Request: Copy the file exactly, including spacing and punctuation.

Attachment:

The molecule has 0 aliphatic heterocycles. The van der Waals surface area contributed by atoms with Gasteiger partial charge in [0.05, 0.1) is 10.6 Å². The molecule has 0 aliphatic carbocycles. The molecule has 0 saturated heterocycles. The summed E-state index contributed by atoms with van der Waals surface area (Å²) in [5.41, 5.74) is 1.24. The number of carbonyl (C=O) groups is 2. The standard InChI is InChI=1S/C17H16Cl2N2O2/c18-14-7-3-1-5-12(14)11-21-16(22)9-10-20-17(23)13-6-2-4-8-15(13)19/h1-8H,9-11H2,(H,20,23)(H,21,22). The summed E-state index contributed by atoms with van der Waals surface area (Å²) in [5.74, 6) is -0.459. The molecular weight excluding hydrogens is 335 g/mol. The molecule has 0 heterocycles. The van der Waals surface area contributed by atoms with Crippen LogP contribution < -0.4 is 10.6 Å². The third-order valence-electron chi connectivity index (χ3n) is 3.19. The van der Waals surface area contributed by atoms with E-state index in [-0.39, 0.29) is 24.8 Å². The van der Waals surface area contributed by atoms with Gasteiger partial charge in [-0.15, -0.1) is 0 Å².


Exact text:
The molecule has 0 aliphatic heterocycles. The van der Waals surface area contributed by atoms with Gasteiger partial charge in [0.05, 0.1) is 10.6 Å². The molecule has 0 aliphatic carbocycles. The molecule has 0 saturated heterocycles. The summed E-state index contributed by atoms with van der Waals surface area (Å²) in [5.41, 5.74) is 1.24. The number of carbonyl (C=O) groups is 2. The standard InChI is InChI=1S/C17H16Cl2N2O2/c18-14-7-3-1-5-12(14)11-21-16(22)9-10-20-17(23)13-6-2-4-8-15(13)19/h1-8H,9-11H2,(H,20,23)(H,21,22). The summed E-state index contributed by atoms with van der Waals surface area (Å²) in [5.74, 6) is -0.459. The molecular weight excluding hydrogens is 335 g/mol. The molecule has 0 heterocycles. The van der Waals surface area contributed by atoms with Crippen LogP contribution < -0.4 is 10.6 Å². The third-order valence-electron chi connectivity index (χ3n) is 3.19. The van der Waals surface area contributed by atoms with E-state index in [-0.39, 0.29) is 24.8 Å². The van der Waals surface area contributed by atoms with Gasteiger partial charge in [-0.15, -0.1) is 0 Å².